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Health Tips #4 ~ [Issue 1199-2]  Wellness Weekly
 Nov 09, 1999 18:13 PST 

Drinking cranberry juice has long been a well-known home remedy for
common urinary tract infections. However, it had not been understood
just how it works. Many doctors had thought the reason for cranberry
juice's beneficial effects was the acidic nature of the berries, but
now new evidence comes forth. A study recently published in the New
England Journal of Medicine reported that specific compounds in
cranberries inhibit the adherence of Escherichia coli (or e-coli)
bacteria to uroepithelial cells - the cells lining the urinary tract.
This of course means that these infectious bacteria cannot lodge
there and cause us problems. During the course of the five-year study
headed by Dr. Amy Howell and her team at Rutgers University in New
Brunswick, New Jersey, researchers found that cranberry extracts
contained compounds called "condensed tannins" or
"proanthocyanidins," which could inhibit the binding action of the
bacteria to the urinary tract lining.


A recent study on mice, completed by researchers at the University of
Pennsylvania, shows that vitamin E gives "potent protection" from
heart disease. Dr. Garret A. Fitzgerald, who is Chairman of the
University of Pennsylvania Medical Center's Department of
Pharmacology, said the study offers "powerful evidence" that vitamin
E works effectively as an antioxidant against atherosclerosis, a form
of arteriosclerosis or hardening of the arteries. Dr. Fitzgerald, who
was the senior author of the report, said the study also demonstrates
the role of harmful free radicals in heart disease.


The artificial sweetener saccharin was discovered in 1879 and as such
has been used as a food additive for almost 120 years now. It is not
the same as aspartame. Epidemiological studies by Chappel in 1992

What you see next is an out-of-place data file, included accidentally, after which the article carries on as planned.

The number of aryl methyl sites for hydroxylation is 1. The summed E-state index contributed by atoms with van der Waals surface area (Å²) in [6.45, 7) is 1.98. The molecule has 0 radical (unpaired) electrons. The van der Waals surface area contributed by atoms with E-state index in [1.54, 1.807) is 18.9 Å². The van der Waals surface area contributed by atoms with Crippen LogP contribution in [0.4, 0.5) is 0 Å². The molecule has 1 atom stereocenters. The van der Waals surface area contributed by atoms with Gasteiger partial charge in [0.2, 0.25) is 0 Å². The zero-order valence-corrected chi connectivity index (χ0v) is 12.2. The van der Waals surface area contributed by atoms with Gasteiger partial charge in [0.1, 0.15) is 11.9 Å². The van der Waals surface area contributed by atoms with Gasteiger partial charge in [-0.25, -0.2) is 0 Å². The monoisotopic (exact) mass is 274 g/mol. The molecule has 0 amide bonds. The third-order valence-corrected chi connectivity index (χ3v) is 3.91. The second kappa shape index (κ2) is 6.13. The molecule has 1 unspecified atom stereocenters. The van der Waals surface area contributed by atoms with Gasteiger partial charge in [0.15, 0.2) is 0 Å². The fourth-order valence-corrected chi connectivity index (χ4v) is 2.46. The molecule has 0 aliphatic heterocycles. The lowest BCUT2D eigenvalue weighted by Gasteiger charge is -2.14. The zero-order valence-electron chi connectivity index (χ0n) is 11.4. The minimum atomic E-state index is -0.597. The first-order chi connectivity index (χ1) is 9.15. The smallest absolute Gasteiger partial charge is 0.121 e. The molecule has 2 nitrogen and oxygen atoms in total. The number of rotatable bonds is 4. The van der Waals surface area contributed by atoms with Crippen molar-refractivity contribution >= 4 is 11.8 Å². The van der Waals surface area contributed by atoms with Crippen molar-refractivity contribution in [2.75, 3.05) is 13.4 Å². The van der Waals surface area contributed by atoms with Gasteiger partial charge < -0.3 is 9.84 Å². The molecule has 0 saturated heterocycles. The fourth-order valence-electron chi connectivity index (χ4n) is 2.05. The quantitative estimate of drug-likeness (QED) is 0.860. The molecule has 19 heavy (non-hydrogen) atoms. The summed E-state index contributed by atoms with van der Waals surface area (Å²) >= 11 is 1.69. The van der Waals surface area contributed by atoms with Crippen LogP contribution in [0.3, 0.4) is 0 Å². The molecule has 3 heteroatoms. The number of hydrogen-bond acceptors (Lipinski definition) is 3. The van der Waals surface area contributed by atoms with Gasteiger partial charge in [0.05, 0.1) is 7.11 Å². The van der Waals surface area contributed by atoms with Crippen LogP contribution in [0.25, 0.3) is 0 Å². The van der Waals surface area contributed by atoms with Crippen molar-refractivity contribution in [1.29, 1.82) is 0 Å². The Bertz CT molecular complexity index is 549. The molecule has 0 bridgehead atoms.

showed that saccharin does not increase the risk of bladder cancer in
humans as once thought. More recently, in 1996, a study reported in
the International Journal of Obesity, "Effects of Sodium Saccharin
Diet On Fat Cell Lipolysis," showed that saccharin increases
lipolysis or the breakdown of fat in mice. Animals fed 2.5% of their
diet as sodium saccharin added to their water had twice the rate of
fat breakdown as those given 1% or none at all. It is interesting to
note that researchers did not report any negative side effects of
this high amount of saccharin.


Major universities and research groups have published volumes of
reports of impressive research regarding internal uses of Aloe vera.
Taking from two to eight ounces per day, individuals will find Aloe
vera liquid to be of value in supporting a healthy stomach lining,
digestion, colon lubrication and healthy growth of cells such as in
healing wounds. Aloe vera helps support energy and overall activity
levels and acts as a general tonic. It is absolutely great to use
either full strength or diluted in water or juice to help you swallow
supplements. Studies in animals suggest possible beneficial effects
on maintaining healthy functioning of the kidneys, heart muscle, clot
formation, general cell growth and support of normal cell
proliferation, blood sugar levels, the immune system, and even
longevity. More recently, scientists are beginning to understand that
Aloe vera supports healthy body collagen as well. Aloe vera has
become of widespread interest to athletes, sports participants and
other highly active people interested in maintaining their activity levels.

For information regarding an effective, premium-quality, aloe vera
liquid nutritional supplement, please visit http://www.aomega.com/ahs/a1330a.htm
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